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Recently, at Helena's No Sweat counter, with powerful coffee, I worked over a full order of Guadalupe Smith, the plate of Southwest-inspired food that's up there with the best north of Nogales.

I was back in town after years mostly away, having been a Senate page in my 1967 high school year; staff at the Con Con; the Senate Executive Reorganization Committee and Environmental Quality Council; founding a public interest operation; staff director for a U.S. senator and congressman; promoting salmon restoration in the Columbia; working with Native Americans on U.S./Canada fish disputes; and overseeing Portland's Willamette River Superfund cleanup.

I scratched down what I needed for the evening’s Helena Education Foundation celebration of area teachers, having been charged with guiding a discussion of 1968, with Chuck Johnson, Tom Cordingley, Dennis Taylor and others at hand.

1968 was a fraught, troubling year for me. It was a time of idealism, bracing issues, boiling violence, crippling assassinations, promising opportunities, disappointments. It was arguably the pivotal year in recent history, although some will counter that 2016 ultimately may take that honor.

Through it all, that boisterous, dysfunctional 1968 still stands out. That wrenching year is like our time now; except of course, there is no draft dragging the sometimes unwilling to their still unrewarded fates. For many veterans of that era, we couldn't even get the care of Agent Orange victims right.

In 2018, we experience an encore of the credibility gap, the unbecoming lack of civility as we fail to confront real challenges — instead wallowing in our inability to face up, to see ourselves plainly, to find a path that is not winner take all. Simply put, we have not built the clear-headed political community that would make for an exceptional democracy.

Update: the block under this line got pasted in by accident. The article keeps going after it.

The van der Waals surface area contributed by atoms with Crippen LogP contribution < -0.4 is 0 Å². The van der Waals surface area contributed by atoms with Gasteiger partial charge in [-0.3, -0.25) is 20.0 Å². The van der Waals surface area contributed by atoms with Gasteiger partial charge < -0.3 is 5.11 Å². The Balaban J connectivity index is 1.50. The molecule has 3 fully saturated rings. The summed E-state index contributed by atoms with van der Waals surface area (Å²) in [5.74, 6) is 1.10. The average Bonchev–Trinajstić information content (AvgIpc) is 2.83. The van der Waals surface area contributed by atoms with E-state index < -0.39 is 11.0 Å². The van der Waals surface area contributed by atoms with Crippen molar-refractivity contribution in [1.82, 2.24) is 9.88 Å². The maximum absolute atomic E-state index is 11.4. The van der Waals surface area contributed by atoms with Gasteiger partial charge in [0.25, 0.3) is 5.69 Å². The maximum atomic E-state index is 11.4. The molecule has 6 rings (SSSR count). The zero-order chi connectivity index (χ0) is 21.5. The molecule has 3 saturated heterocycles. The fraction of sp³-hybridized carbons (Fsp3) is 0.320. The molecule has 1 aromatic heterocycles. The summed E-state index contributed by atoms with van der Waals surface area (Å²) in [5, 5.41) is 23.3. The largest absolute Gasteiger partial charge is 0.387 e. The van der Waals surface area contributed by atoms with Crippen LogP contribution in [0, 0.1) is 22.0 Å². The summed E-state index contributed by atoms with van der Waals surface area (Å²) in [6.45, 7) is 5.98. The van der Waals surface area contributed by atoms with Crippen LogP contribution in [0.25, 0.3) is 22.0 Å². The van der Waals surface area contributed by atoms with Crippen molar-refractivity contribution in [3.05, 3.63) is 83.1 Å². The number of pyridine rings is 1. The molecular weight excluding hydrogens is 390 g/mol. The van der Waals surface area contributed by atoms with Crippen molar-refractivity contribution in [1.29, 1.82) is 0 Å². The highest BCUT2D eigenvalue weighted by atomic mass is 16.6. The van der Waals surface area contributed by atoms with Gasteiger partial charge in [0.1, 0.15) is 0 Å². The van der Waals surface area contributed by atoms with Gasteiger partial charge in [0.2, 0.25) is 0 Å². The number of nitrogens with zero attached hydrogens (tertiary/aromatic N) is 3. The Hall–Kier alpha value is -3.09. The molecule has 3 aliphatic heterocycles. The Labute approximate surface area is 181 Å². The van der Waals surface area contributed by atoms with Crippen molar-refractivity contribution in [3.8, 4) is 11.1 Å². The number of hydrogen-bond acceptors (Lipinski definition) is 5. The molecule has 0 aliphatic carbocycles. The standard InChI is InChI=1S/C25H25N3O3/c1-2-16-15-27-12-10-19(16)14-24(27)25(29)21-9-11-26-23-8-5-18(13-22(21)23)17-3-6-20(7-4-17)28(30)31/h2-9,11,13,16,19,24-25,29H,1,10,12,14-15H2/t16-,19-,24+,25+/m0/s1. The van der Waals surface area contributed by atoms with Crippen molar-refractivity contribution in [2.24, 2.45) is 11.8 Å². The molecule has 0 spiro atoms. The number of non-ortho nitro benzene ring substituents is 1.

I scarcely recognize the mangled, sometimes indifferent and even oblivious public face of my home state; and, I cannot see a clear path to the days when conservatives and progressives, and those in between, tried harder, deliberated in good faith and made this state worthy of its moniker, that last best place.

A couple days ago, I wandered the memory-laden halls of the state Capitol, pausing to admire the statuary of the Mansfields, Dixon, Walsh, Wheeler, Rankin. I spent hours in the Montana Historical Society’s archives of Joe Howard and the Con Con. Re-learning and appreciating as I went.

I am still left to wonder whether we can reach more productive times — when we celebrated the right to know, the recognition of difficult truths; the clear affirmation of the right to a clean and healthful environment; the legitimate, long overdue and still unrealized claim of equality for women; the fundamental importance of the displaced, yet enduring indigenous cultures; and so many challenges that demand our serious resolve.

On political matters, I trend left. No surprise there. But I have never doubted the lesson of this question: Why did the Canadian cross the road? Answer: To get to the middle of it. And it doesn’t take a Canadian to get the point. Surely, it could be us.

May we all find ourselves living in finer days once again; and soon, right here, as the Big Sky winter closes in.

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Rick Applegate, a native Montanan born in Libby, was Bill of Rights research analyst at the 1972 Con Con, and has spent over 40 years in Montana, in the halls of Congress and as a natural resource manager in the Pacific Northwest. He can be reached at rick49applegate@gmail.com.

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